BBC launches Own It website

The BBC has launched Own It, a website for 9 to 12 year olds to help them maximise opportunities in the digital world as well as helping them to develop the confidence and resilience to tackle the everyday challenges they face online. The site includes quick links to charities and organisations including Childline to provide urgent support should children need it.

Further information: BBC website: Own It


The NSPCC website is an amazing resource that contains lots of tips and advice on keeping our children safe. From talking PANTS to approaching difficult issues, they have a range of tips and advice to help you keep children safe whether they’re at home, out and about or online. Follow the link below, for more information. Have a lovely and safe Christmas.

The Resource Vault (Children's Society)

The Children's Society website is an absolute treasure-trove of information with just about everything young people need to know about emotional and mental health. Called the Resource Vault, the resources are organised by age group. Each entry has further links about where to find more information. Although aimed at young people themselves, it’s a good resources for staff working with them to dip into.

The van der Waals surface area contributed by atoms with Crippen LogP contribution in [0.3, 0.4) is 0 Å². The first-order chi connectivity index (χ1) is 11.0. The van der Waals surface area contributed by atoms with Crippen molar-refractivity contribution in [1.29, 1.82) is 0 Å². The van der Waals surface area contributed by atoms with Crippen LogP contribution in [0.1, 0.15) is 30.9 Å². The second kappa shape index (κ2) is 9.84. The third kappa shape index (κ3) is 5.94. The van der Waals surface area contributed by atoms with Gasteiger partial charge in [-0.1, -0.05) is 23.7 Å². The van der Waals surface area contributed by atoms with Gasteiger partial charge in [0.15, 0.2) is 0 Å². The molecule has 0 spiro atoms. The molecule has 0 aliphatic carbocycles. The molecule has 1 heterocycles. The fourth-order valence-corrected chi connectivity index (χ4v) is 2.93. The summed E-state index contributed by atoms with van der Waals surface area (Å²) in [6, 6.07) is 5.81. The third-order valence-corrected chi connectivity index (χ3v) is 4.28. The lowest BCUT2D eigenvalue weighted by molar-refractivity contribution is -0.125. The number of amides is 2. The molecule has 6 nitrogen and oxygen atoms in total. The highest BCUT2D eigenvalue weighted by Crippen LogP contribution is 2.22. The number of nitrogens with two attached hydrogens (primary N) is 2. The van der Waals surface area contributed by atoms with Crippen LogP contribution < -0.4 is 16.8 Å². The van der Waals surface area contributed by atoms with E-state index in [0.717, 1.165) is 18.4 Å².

#DITTO Online safety magazine from the e-safety advisor Alan Mackenzie

Alan's latest newsletter is now available from his website. In the January 2018 edition Alan and his contributors discuss cyberbullying, live Streaming, sanctions and rewards and the Yubo app. In #DITTO JUNIOR there are articles from children and young people.

You can download #DITTO magazine here:

Children of Prisoners

Barnardos estimate that 200,000 children each year will experience the imprisonment of a parent. Research increasingly shows the impact that parental imprisonment can have on these children with poorer learning outcomes, isolation and financial difficulties. The charity created i-HOP, an information and advice service to support school staff in working with children affected by parental offending. Resources include: